”The soldiers are very rude, they beat us and threaten us. Local women have been attacked. Now I am too scared to leave the house to collect wood in the forest. Life in the valley is not safe anymore”
Renu Sharma of the long-running, Kathmandu-based Women’s Foundation confirms this, “Clearly the army is out of control. We get frequent reports of rapes and killings of women from all over the country. Just recently a 15-year old woman returned to her parent’s home after she had learned that her husband had joined the rebels. The soldiers came to the family home and shot the girl seven times. This is symptomatic of the government’s current policy. All suspects and their next of kin are shot.”
Sadly, this shoot-to-kill policy is supported by Western governments, who are pouring money into the king’s coffers to strengthen the army’s hand. According to local human rights campaigners, almost 7000 of the 10000 casualties of the eight-year conflict were caused by the armed forces.
Renu Sharma adds, “ When a Maoist rapes a girl, his fellow fighters execute him. When the army rapes a girl, it usually is not even reported. There are no investigations into human rights abuses.”
So far, tourism has largely escaped direct contact with the increasingly vicious cycle of violence ordinary Nepalis have to live with.
David Bird, a surgeon from Melbourne, and his wife Christine, used to work for a mission hospital in Nepal four years ago and returned in 2004 for a trekking holiday in the Annapurna region with their three children.
At the time, David was not worried about the rebels, “We are happy to bring our kids here. We are certainly not worried about our personal safety. Though we don’t like paying the donations the rebels have recently been asking of tourists.”
Indeed, the rebels have been handing out ‘tax receipts’ after pressing 1000 Rs (15$) from trekkers. The receipts carry the rebels’ website address, aimed to educate people about the Maoist intentions in Nepal, which are far from clear.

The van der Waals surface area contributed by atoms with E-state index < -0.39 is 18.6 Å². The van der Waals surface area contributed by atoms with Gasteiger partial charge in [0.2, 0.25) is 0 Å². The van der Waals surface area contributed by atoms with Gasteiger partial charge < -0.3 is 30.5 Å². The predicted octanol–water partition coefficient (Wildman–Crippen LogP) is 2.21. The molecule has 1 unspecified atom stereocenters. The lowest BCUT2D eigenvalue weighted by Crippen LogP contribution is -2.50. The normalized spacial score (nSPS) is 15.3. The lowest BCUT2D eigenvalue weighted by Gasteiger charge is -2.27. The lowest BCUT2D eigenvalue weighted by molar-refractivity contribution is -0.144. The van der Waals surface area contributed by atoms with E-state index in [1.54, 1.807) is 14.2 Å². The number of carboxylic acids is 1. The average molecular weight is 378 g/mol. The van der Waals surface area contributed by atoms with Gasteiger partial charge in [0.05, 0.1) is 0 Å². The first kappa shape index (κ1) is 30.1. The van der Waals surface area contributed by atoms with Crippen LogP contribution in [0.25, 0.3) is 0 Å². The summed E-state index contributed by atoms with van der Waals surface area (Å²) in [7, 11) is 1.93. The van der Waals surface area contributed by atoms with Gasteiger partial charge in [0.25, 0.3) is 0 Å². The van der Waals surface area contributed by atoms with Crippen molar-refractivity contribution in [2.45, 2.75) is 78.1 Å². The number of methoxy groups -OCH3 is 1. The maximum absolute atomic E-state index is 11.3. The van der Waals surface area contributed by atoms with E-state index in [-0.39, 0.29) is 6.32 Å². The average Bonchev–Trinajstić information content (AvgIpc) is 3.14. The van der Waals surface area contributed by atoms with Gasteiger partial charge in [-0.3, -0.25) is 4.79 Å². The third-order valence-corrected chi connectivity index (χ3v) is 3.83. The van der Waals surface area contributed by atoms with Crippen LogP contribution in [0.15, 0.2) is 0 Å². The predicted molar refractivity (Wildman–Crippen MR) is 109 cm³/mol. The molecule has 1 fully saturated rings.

Christine Bird remembered the roots of the conflict, “The problem here is corruption, from the King downwards. The West has been pouring money into Nepal for decades. Bu the money does not reach the people. The introduction of democracy changed nothing and the politicians and business leaders at the top cream off everything – there is no trickle down effect. For example, trekking agencies based in the capital hardly benefit the local economy. They march through the valleys with their tents and kitchens and the locals get nothing. As long as people are so poor, the Maoists will always find new recruits.”
With an autocratic king refusing to let go of absolute power, an ineffective government on the street and the US government promising more military aid to fight the ‘Maoist terrorists’, negotiations are a long way off.
Rebel with a cause Ungkor is not worried, “Army executions just strengthen our hand. We never engage with the army near population centers. We try to avoid civilian casualties. I will never give up. I owe the people of Nepal our revolution. We are fighting foreign soldiers with Nepali faces here, men who fight for money from America. We fight for nothing more than a plate of food and a place to sleep. We will win.”
But the revolution remains a vague pipe dream. While the poorly equipped rebels want negotiations, they are inflexible in their demands for the removal of the King, a political change unlikely to happen any time soon.
And human rights abuses are by no means the sole monopoly of the Royal Nepali Army.
Ungkor is both judge and executioner for locals that don’t play by the Maoist rules, “Some locals pretend they are rebels and rob the locals.”
He grins and adds, “We give them one warning. If they do it again, we go into their houses and shoot them.”
The tourists keep trickling in for now, but, according to many locals, an accident involving foreigners caught between the lines or in the way of ill-disciplined soldiers is only a question of time.
The owner of the Hotel Shanti in Gandruk looks wearily into the future, “The Maoists and the government must talk to each other to resolve the conflict. We do not want foreign troops involved in Nepal. We are scared of the increasing militarisation. If just one tourist has a problem, the entire community loses its income. We are living on the brink of catastrophe.“